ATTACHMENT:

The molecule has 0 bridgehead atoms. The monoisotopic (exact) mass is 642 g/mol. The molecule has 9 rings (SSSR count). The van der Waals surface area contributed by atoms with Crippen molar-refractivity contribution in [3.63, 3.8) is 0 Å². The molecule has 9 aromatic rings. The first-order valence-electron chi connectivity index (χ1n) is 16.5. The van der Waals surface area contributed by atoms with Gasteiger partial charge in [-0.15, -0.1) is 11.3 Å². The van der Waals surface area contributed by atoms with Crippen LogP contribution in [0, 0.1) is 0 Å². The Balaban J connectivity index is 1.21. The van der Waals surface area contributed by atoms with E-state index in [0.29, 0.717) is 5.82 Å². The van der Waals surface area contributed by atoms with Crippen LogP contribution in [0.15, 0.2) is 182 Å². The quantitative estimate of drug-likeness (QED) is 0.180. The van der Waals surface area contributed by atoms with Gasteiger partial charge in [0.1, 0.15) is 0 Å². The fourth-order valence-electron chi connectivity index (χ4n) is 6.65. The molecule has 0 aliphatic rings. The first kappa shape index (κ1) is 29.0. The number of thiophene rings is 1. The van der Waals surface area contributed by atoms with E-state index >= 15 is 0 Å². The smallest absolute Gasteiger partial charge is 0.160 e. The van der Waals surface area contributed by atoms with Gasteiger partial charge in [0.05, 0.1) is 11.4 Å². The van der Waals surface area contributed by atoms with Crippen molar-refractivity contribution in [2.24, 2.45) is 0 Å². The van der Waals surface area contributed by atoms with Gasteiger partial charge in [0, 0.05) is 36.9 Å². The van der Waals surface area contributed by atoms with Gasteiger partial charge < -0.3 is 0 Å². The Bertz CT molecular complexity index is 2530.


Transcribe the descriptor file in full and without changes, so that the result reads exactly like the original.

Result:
The molecule has 0 bridgehead atoms. The monoisotopic (exact) mass is 642 g/mol. The molecule has 9 rings (SSSR count). The van der Waals surface area contributed by atoms with Crippen molar-refractivity contribution in [3.63, 3.8) is 0 Å². The molecule has 9 aromatic rings. The first-order valence-electron chi connectivity index (χ1n) is 16.5. The van der Waals surface area contributed by atoms with Gasteiger partial charge in [-0.15, -0.1) is 11.3 Å². The van der Waals surface area contributed by atoms with Crippen LogP contribution in [0, 0.1) is 0 Å². The Balaban J connectivity index is 1.21. The van der Waals surface area contributed by atoms with E-state index in [0.29, 0.717) is 5.82 Å². The van der Waals surface area contributed by atoms with Crippen LogP contribution in [0.15, 0.2) is 182 Å². The quantitative estimate of drug-likeness (QED) is 0.180. The van der Waals surface area contributed by atoms with Gasteiger partial charge in [0.1, 0.15) is 0 Å². The fourth-order valence-electron chi connectivity index (χ4n) is 6.65. The molecule has 0 aliphatic rings. The first kappa shape index (κ1) is 29.0. The number of thiophene rings is 1. The van der Waals surface area contributed by atoms with E-state index >= 15 is 0 Å². The smallest absolute Gasteiger partial charge is 0.160 e. The van der Waals surface area contributed by atoms with Gasteiger partial charge in [0.05, 0.1) is 11.4 Å². The van der Waals surface area contributed by atoms with Crippen molar-refractivity contribution in [2.24, 2.45) is 0 Å². The van der Waals surface area contributed by atoms with Gasteiger partial charge in [0, 0.05) is 36.9 Å². The van der Waals surface area contributed by atoms with Gasteiger partial charge < -0.3 is 0 Å². The Bertz CT molecular complexity index is 2530.